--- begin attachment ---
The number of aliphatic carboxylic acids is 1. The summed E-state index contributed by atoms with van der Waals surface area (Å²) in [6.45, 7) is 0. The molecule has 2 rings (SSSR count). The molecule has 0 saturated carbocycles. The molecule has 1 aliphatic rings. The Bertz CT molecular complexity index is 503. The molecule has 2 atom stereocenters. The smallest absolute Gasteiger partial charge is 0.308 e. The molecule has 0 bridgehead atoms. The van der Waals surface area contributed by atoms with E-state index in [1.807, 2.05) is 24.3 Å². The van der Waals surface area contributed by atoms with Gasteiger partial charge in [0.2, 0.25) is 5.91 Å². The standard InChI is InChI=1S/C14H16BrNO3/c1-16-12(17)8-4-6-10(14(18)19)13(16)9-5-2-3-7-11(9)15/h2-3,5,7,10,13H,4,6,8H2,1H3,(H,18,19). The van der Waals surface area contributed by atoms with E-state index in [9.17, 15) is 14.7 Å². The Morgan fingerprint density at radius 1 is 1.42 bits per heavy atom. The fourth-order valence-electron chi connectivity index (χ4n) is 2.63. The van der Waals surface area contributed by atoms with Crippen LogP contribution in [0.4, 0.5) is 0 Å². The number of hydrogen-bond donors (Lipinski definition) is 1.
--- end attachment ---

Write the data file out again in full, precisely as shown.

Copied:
The number of aliphatic carboxylic acids is 1. The summed E-state index contributed by atoms with van der Waals surface area (Å²) in [6.45, 7) is 0. The molecule has 2 rings (SSSR count). The molecule has 0 saturated carbocycles. The molecule has 1 aliphatic rings. The Bertz CT molecular complexity index is 503. The molecule has 2 atom stereocenters. The smallest absolute Gasteiger partial charge is 0.308 e. The molecule has 0 bridgehead atoms. The van der Waals surface area contributed by atoms with E-state index in [1.807, 2.05) is 24.3 Å². The van der Waals surface area contributed by atoms with Gasteiger partial charge in [0.2, 0.25) is 5.91 Å². The standard InChI is InChI=1S/C14H16BrNO3/c1-16-12(17)8-4-6-10(14(18)19)13(16)9-5-2-3-7-11(9)15/h2-3,5,7,10,13H,4,6,8H2,1H3,(H,18,19). The van der Waals surface area contributed by atoms with E-state index in [9.17, 15) is 14.7 Å². The Morgan fingerprint density at radius 1 is 1.42 bits per heavy atom. The fourth-order valence-electron chi connectivity index (χ4n) is 2.63. The van der Waals surface area contributed by atoms with Crippen LogP contribution in [0.4, 0.5) is 0 Å². The number of hydrogen-bond donors (Lipinski definition) is 1.